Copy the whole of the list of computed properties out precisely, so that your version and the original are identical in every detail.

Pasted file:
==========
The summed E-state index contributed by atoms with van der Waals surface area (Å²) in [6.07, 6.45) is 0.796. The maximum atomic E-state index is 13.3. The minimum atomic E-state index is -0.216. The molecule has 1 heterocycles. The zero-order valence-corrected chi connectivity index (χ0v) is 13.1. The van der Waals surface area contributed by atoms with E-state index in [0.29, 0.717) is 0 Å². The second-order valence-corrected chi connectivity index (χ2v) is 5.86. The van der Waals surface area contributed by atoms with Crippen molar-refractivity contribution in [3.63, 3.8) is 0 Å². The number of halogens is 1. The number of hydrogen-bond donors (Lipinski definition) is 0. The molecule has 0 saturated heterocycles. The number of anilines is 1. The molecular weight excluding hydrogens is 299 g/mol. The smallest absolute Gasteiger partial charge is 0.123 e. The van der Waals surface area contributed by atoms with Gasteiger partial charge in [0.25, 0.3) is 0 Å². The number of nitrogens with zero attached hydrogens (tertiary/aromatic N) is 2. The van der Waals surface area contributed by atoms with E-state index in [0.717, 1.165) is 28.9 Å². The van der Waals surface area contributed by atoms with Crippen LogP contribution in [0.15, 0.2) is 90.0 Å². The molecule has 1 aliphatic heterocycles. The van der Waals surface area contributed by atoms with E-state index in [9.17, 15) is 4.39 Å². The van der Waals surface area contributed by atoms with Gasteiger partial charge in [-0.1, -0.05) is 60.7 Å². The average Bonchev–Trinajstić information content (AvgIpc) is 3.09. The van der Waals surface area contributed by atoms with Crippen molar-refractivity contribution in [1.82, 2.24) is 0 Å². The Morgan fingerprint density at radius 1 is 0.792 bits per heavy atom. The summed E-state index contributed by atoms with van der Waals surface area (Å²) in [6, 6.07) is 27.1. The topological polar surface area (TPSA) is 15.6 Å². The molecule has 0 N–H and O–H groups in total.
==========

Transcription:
The summed E-state index contributed by atoms with van der Waals surface area (Å²) in [6.07, 6.45) is 0.796. The maximum atomic E-state index is 13.3. The minimum atomic E-state index is -0.216. The molecule has 1 heterocycles. The zero-order valence-corrected chi connectivity index (χ0v) is 13.1. The van der Waals surface area contributed by atoms with E-state index in [0.29, 0.717) is 0 Å². The second-order valence-corrected chi connectivity index (χ2v) is 5.86. The van der Waals surface area contributed by atoms with Crippen molar-refractivity contribution in [3.63, 3.8) is 0 Å². The number of halogens is 1. The number of hydrogen-bond donors (Lipinski definition) is 0. The molecule has 0 saturated heterocycles. The number of anilines is 1. The molecular weight excluding hydrogens is 299 g/mol. The smallest absolute Gasteiger partial charge is 0.123 e. The van der Waals surface area contributed by atoms with Gasteiger partial charge in [0.25, 0.3) is 0 Å². The number of nitrogens with zero attached hydrogens (tertiary/aromatic N) is 2. The van der Waals surface area contributed by atoms with E-state index in [0.717, 1.165) is 28.9 Å². The van der Waals surface area contributed by atoms with Crippen LogP contribution in [0.15, 0.2) is 90.0 Å². The molecule has 1 aliphatic heterocycles. The van der Waals surface area contributed by atoms with E-state index in [9.17, 15) is 4.39 Å². The van der Waals surface area contributed by atoms with Gasteiger partial charge in [-0.1, -0.05) is 60.7 Å². The average Bonchev–Trinajstić information content (AvgIpc) is 3.09. The van der Waals surface area contributed by atoms with Crippen molar-refractivity contribution in [1.82, 2.24) is 0 Å². The Morgan fingerprint density at radius 1 is 0.792 bits per heavy atom. The summed E-state index contributed by atoms with van der Waals surface area (Å²) in [6, 6.07) is 27.1. The topological polar surface area (TPSA) is 15.6 Å². The molecule has 0 N–H and O–H groups in total.